Fall Round Valley Rainbow Trout
Rainbow Trout from Fall 2012 at Round Valley

I remember my first day out there last October like it was yesterday, I stopped and grabbed 2 dozen Shiners from the bait shop, and was out at Round Valley putting my first lines in the water not too long after 6:00 a.m.  I cast out my first rod, which I had rigged up with a slip bobber 10 feet down, and before I even got a chance to turn around to bait my second rod, my bobber was gone, and the first fish of the day for me was a 14-inch Chain Pickerel.

Chain Pickerel
My first fish from Round Valley during Fall 2012

After releasing that, I cast my rod out again, and just as I finally get my second rod out, my first bobber goes under again.  This time it was a 15.5-inch Rainbow Trout!  After putting that one in the cooler, I cast my second line back out, and not even 5 minutes after that I was into another fish, this time a 15-inch Brown Trout.  Now what was all within a time frame of 10-15 minutes or so, pretty good start to a day  if you ask me.  I ended up going back to the bait shop two more times that day because I kept running out of bait!  After that, it only got better for me as October went on.  I had a good amount of days that I was able to land 100+ fish, all of which were released perfectly healthy, except for my daily limit of two Trout whenever I felt like keeping a few for dinner.  Nearly everyday I got a mixed bag of fish as well, between Chain Pickerel, Rainbow Trout, Brown Trout, Largemouth Bass, and the occasional Smallmouth Bass.  While most of the Bass were on the smaller side, nearly all the Trout were 15+ inches, which is keeper size at Round Valley for those of you that may not know.

Fall Rainbow Trout
One of the many beautiful Rainbow Trout I got during Fall 2012 at Round Valley

Last year, I got nearly all my fish on Shiners fished under slip bobbers, with a small percentage caught on artificial lures; Rapalas and small spinners.  Though with the amount of fish swimming the shoreline that time of year,

Fall Bass at Round Valley
Largemouth Bass from Fall 2012 at Round Valley

you’re pretty much bound to get something eventually with whatever it may be that you’re using.  I’ve been eagerly awaiting for this time of year again since last year, and I’ll be sure to be out there nearly everyday come October.  So if you haven’t tried Fall shore fishing at Round Valley, I suggest you give it a try, and if you see me out there feel free to come say hi!  Overall, Fall at Round Valley to me means; beautiful weather, awesome Fall scenery at Round Valley, and not to mention lots of fish … Who could pass that up?  I know I couldn’t!

Fishing Live Herring Under a Slip Bobber

As the Summer goes on, the water temperature of Round Valley Reservoir gets hotter and hotter. As of today, the water surface temps were in the high 70’s and by August it will be in the 80’s. That’s just too hot for trout who prefer water temps in the 60’s… so where do the fish go? They go down to cooler water.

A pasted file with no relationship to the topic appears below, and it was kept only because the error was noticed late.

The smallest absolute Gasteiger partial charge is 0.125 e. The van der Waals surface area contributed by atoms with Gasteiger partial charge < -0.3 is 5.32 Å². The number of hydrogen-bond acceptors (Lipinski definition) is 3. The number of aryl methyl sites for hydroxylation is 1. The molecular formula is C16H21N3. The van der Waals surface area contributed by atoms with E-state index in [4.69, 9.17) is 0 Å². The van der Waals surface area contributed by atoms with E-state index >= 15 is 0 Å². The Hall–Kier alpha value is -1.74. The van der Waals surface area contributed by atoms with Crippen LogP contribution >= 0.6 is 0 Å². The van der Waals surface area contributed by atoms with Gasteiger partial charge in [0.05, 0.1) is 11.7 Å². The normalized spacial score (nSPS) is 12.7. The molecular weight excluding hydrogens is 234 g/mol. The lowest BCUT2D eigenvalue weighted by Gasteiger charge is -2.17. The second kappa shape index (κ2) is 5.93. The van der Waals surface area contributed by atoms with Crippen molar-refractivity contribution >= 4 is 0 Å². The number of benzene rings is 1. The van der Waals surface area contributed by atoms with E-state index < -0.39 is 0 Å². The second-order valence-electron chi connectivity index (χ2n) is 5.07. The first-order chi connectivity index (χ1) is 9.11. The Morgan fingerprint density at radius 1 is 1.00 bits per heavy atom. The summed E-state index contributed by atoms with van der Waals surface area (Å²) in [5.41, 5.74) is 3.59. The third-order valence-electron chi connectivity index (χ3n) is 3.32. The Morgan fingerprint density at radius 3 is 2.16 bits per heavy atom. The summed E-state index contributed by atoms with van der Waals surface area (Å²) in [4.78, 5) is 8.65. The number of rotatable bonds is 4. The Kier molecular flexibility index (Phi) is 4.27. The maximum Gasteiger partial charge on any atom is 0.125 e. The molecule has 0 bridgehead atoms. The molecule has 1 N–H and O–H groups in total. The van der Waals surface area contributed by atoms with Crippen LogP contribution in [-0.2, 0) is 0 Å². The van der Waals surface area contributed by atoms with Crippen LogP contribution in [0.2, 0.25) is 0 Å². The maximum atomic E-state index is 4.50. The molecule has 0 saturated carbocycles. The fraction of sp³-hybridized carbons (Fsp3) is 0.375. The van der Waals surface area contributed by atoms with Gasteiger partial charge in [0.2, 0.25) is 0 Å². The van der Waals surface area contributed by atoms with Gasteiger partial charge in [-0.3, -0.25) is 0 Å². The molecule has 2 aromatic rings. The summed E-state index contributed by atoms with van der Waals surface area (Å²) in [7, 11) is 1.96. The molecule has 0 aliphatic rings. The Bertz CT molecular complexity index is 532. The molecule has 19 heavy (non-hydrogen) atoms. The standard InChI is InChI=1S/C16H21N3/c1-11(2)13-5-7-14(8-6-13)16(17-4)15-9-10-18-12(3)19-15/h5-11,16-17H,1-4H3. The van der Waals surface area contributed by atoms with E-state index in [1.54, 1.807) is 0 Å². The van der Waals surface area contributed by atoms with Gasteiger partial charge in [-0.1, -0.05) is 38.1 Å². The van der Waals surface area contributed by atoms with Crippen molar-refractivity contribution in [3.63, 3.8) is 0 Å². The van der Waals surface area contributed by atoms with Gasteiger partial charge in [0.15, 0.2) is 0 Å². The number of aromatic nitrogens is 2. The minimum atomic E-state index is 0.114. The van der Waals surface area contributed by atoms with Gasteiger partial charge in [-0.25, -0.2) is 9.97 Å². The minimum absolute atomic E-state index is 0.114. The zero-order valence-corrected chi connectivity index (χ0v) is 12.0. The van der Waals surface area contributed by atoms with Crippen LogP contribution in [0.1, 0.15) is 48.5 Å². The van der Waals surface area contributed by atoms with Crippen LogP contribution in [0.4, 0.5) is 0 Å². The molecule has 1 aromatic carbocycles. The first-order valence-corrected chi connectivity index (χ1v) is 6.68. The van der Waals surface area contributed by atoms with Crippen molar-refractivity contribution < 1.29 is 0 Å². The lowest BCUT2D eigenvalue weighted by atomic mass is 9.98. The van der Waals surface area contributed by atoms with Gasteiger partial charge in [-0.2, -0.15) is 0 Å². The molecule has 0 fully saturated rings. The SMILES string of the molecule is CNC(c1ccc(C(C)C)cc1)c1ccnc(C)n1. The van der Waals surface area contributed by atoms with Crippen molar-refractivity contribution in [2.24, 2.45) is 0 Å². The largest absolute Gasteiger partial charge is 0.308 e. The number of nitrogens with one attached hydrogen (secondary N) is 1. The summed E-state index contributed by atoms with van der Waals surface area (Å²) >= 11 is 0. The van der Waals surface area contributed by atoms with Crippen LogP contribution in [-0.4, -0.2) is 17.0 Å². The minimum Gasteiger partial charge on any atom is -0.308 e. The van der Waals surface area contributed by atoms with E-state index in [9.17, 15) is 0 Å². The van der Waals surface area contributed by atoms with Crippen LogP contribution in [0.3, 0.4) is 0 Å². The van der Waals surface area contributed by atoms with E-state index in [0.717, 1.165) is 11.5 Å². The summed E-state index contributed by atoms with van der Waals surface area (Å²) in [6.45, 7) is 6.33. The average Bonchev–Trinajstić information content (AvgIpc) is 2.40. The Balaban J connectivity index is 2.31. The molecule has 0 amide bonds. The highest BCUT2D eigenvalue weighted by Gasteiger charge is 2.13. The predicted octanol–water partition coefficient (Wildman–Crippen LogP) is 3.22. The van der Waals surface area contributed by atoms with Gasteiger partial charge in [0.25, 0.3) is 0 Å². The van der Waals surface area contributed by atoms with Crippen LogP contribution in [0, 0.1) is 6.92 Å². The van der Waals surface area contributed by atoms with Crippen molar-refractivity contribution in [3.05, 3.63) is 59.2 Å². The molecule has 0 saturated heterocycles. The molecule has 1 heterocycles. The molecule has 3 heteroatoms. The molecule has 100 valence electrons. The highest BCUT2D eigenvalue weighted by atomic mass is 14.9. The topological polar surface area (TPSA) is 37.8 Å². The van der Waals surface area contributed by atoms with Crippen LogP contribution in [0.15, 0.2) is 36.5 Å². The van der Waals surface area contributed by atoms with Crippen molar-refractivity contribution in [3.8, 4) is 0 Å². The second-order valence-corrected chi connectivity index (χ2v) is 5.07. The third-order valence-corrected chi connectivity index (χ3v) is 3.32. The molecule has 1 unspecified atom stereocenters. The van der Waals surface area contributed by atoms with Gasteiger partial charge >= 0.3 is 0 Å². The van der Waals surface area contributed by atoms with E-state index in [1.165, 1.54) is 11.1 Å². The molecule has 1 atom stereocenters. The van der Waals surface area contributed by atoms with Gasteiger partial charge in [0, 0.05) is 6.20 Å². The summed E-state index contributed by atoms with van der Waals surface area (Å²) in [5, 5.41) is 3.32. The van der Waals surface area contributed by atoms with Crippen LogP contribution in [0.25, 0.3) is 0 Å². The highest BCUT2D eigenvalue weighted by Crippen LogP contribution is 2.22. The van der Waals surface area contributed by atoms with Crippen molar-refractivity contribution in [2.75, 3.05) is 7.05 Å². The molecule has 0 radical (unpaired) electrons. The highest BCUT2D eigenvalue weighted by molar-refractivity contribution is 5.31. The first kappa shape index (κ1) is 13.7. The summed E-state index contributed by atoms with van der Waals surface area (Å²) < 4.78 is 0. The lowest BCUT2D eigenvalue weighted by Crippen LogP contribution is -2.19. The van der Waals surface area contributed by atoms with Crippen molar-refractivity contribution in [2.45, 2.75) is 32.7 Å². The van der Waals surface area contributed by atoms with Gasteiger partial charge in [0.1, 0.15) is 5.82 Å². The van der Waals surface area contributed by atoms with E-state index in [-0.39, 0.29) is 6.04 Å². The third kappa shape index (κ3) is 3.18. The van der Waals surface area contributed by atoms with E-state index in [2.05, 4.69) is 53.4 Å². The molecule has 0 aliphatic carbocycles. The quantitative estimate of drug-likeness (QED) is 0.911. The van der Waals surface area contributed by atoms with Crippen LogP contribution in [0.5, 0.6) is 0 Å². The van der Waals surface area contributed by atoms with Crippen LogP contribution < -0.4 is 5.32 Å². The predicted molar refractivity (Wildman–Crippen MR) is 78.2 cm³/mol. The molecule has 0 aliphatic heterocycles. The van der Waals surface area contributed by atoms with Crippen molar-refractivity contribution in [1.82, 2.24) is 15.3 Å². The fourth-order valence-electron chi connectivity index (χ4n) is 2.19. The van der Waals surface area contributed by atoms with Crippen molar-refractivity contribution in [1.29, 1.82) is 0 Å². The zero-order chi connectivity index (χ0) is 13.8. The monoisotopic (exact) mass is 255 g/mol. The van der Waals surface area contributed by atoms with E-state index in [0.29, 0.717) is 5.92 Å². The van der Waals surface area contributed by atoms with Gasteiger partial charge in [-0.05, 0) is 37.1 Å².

How do slip bobbers work?

An effective way for shore fisherman to target deeper fish in the hot summer months is to use a slip bobber. Unlike traditional bobbers which clip directly onto your fishing line, slip bobbers allow your line to pass through them until a stop hits a bead at the top of the bobber.

Slip BobberSlip Bobber Stop with Bead
Slip Bobber Bobber Stop and Bead

Because of the design of slip bobbers you can cast a rig set to any depth. Ten, twenty, thirty feet deep? No Problem. On the flip side, casting anything longer than 6 feet with a traditional bobber is almost impossible.

Terminal Tackle:

On the end of the line I like to use a size 4,6 or 8 circle hook. When your hook is far away from you and deep, it is much easier to hook your fish by reeling in line on your circle hook than setting a traditional hook by swinging your rod high.

About 2 feet above the hook I like to put a small splitshot to:

  • Keep the herring down.
  • Prevent the slip bobber from falling on top of my hook.

Bait Presentation

Hook your herring (or shiner) through the back right where the dorsal fin starts. In the water the fish will be vertically suspended under the floating bobber. I’ve used this rig with worms too and have caught Rainbows and Smallmouth on it.

This Rainbow fell to a slip bobber and worm combo
This Rainbow fell to a slip bobber and worm combo.

Once you cast your line out, pay attention to your bobber just like you would any other bobber. If it goes under completely, wait about 5 seconds, point your rod tip at the bobber and reel in fast. As soon as you feel tension on the line begin raising your rod tip up as you continue to reel.

Conclusion

Using this technique you will catch rainbows, browns, and bass all summer long. So the next time you are shore fishing, bring a few extra rods and remember to try out different depths and baits.